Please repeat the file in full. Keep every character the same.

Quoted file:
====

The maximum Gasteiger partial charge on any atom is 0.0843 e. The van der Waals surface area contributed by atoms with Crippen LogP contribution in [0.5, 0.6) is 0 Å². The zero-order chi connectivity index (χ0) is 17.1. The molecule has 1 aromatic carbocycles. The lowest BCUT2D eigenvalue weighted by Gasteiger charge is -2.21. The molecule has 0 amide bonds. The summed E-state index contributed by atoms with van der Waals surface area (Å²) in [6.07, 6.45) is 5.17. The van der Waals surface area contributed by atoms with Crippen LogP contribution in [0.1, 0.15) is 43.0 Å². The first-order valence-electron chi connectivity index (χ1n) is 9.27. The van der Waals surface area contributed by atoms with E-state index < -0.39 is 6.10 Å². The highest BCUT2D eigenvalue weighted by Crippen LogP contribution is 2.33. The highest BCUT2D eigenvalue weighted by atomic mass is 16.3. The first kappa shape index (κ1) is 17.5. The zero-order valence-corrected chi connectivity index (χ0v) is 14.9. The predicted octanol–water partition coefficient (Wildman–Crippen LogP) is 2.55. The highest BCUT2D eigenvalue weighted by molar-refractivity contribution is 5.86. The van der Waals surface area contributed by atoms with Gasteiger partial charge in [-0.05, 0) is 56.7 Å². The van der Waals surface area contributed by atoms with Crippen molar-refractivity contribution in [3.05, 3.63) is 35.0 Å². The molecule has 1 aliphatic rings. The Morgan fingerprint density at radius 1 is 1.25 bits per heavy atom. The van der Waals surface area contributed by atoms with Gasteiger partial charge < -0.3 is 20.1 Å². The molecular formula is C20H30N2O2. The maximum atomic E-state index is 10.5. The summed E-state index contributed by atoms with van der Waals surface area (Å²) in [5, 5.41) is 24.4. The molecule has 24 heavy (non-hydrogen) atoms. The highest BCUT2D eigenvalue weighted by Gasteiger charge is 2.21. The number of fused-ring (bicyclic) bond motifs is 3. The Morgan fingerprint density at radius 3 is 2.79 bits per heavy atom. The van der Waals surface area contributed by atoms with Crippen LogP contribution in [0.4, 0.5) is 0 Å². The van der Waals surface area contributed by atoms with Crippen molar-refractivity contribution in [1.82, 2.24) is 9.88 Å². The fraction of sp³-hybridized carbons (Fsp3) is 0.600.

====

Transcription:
The maximum Gasteiger partial charge on any atom is 0.0843 e. The van der Waals surface area contributed by atoms with Crippen LogP contribution in [0.5, 0.6) is 0 Å². The zero-order chi connectivity index (χ0) is 17.1. The molecule has 1 aromatic carbocycles. The lowest BCUT2D eigenvalue weighted by Gasteiger charge is -2.21. The molecule has 0 amide bonds. The summed E-state index contributed by atoms with van der Waals surface area (Å²) in [6.07, 6.45) is 5.17. The van der Waals surface area contributed by atoms with Crippen LogP contribution in [0.1, 0.15) is 43.0 Å². The first-order valence-electron chi connectivity index (χ1n) is 9.27. The van der Waals surface area contributed by atoms with E-state index < -0.39 is 6.10 Å². The highest BCUT2D eigenvalue weighted by Crippen LogP contribution is 2.33. The highest BCUT2D eigenvalue weighted by atomic mass is 16.3. The first kappa shape index (κ1) is 17.5. The zero-order valence-corrected chi connectivity index (χ0v) is 14.9. The predicted octanol–water partition coefficient (Wildman–Crippen LogP) is 2.55. The highest BCUT2D eigenvalue weighted by molar-refractivity contribution is 5.86. The van der Waals surface area contributed by atoms with Gasteiger partial charge in [-0.05, 0) is 56.7 Å². The van der Waals surface area contributed by atoms with Crippen molar-refractivity contribution in [3.05, 3.63) is 35.0 Å². The molecule has 1 aliphatic rings. The Morgan fingerprint density at radius 1 is 1.25 bits per heavy atom. The van der Waals surface area contributed by atoms with Gasteiger partial charge < -0.3 is 20.1 Å². The molecular formula is C20H30N2O2. The maximum atomic E-state index is 10.5. The summed E-state index contributed by atoms with van der Waals surface area (Å²) in [5, 5.41) is 24.4. The molecule has 24 heavy (non-hydrogen) atoms. The highest BCUT2D eigenvalue weighted by Gasteiger charge is 2.21. The number of fused-ring (bicyclic) bond motifs is 3. The Morgan fingerprint density at radius 3 is 2.79 bits per heavy atom. The van der Waals surface area contributed by atoms with Crippen LogP contribution in [0.4, 0.5) is 0 Å². The van der Waals surface area contributed by atoms with Crippen molar-refractivity contribution in [1.82, 2.24) is 9.88 Å². The fraction of sp³-hybridized carbons (Fsp3) is 0.600.